from the Meet the Orchestra Index
Hey, Kids, It's a Cymbal
The Cymbal is a member of the percussion family. The cymbal is a thin round metal plate that serves to provide colorful effects to the overall sound of the orchestra. Some of the most popular cymbals include tiny finger cymbals, crash cymbals, and suspended cymbals. The cymbal can play very softly or very loudly. It can be played so loud in fact, that it can be heard over even the most uproarious of orchestral music.
Cymbals can be traced back to prehistoric times. The word cymbal is derived from the Latin word cymbalum which has its origin in the Greek word kumbalom which means small bowl. The British Museum has in its collection two pairs of ancient Egyptian cymbals thirteen centimeters in diameter. One of the pairs of cymbals was found in the coffin of the mummy of Ankhhape, a sacred musician. Cymbals used by the Assyrians were both plate shaped and cup shaped. Cymbals of the Ancient Persians were shaped like big plates and made of brass.
Cymbals begin in a foundry where copper, tin and traces of silver are combined into a perfect blend of metals. Next, the castings are placed in a pizza-style rotary oven until they glow at a red hot 1410F. After being heated in the oven, the castings are flattened in a rolling mill. After heating the metal disk again the bell is pressed in. It is heated yet again and then submersed in cold salt water for tempering. Until this point the castings remain very brittle. The process of tempering the cymbal makes the metal more flexible and sturdy. It's not looking much like a cymbal just yet but a quick trip to the circle shearing machine will take care of that. Next, the cymbal heads to the hammering and lathing room to find its musical voice. The final step, after the cymbal is made perfectly smooth, is to buff it to a brilliant finish.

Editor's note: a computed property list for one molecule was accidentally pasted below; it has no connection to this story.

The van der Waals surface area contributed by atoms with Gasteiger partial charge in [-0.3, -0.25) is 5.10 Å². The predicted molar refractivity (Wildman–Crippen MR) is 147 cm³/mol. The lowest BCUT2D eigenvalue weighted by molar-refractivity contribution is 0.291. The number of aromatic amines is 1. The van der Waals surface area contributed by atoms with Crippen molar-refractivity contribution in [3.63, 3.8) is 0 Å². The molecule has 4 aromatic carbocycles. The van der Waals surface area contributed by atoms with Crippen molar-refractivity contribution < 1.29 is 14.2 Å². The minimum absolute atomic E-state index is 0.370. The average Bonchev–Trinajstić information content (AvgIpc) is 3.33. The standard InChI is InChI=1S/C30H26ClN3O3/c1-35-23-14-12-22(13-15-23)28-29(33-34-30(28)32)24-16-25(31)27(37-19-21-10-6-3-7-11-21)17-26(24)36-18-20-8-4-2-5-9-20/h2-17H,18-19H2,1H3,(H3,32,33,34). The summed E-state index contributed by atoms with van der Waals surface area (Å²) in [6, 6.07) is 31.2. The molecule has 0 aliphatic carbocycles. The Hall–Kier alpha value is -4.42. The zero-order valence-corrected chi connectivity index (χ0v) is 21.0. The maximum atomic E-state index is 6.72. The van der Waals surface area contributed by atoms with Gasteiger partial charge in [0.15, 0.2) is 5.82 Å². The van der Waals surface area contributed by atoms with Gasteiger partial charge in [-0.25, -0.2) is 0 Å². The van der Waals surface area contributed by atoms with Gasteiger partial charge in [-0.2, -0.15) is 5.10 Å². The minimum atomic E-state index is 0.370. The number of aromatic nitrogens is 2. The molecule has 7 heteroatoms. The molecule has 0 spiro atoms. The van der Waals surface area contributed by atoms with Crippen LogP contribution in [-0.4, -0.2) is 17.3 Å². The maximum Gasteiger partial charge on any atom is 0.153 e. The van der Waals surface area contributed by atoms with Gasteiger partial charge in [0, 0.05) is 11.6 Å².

Crash cymbals are held by placing your hand through a strap that is attached to the outside of the cymbal. They are played by sliding one cymbal across the other and striking the rim of one cymbal against the rim of the other cymbal. Striking the edges together causes the cymbals to vibrate more which, in turn, causes a louder sound.
Suspended cymbals are supported by a tri-pod stand and can be played in two different ways. The most common way to play the suspended cymbal is to strike the bow or taper of the cymbal with a drumstick or mallet. Striking the bell of a suspended cymbal will create another sound which is higher than the rest of the cymbal. This effect is common in Latin music.
The cymbal is a member of the percussion family. The percussion family includes the timpani, snare drum, bass drum, xylophone, glockenspiel, chimes, gong, cymbals, and many smaller percussion instruments.
In the year 1623, Avedis Zildjian, an Armenian alchemist in the city of Constantinople, in his attempt to create gold from a combination of copper, tin and traces of silver, found instead a new metal alloy with unique sound qualities. The secret blend of Zildjian's celebrated cymbals remains the same today as it was four centuries ago.
Watch a How It's Made-Cymbals video that will offer your kids a virtual field trip to the Zildjian cymbal factory.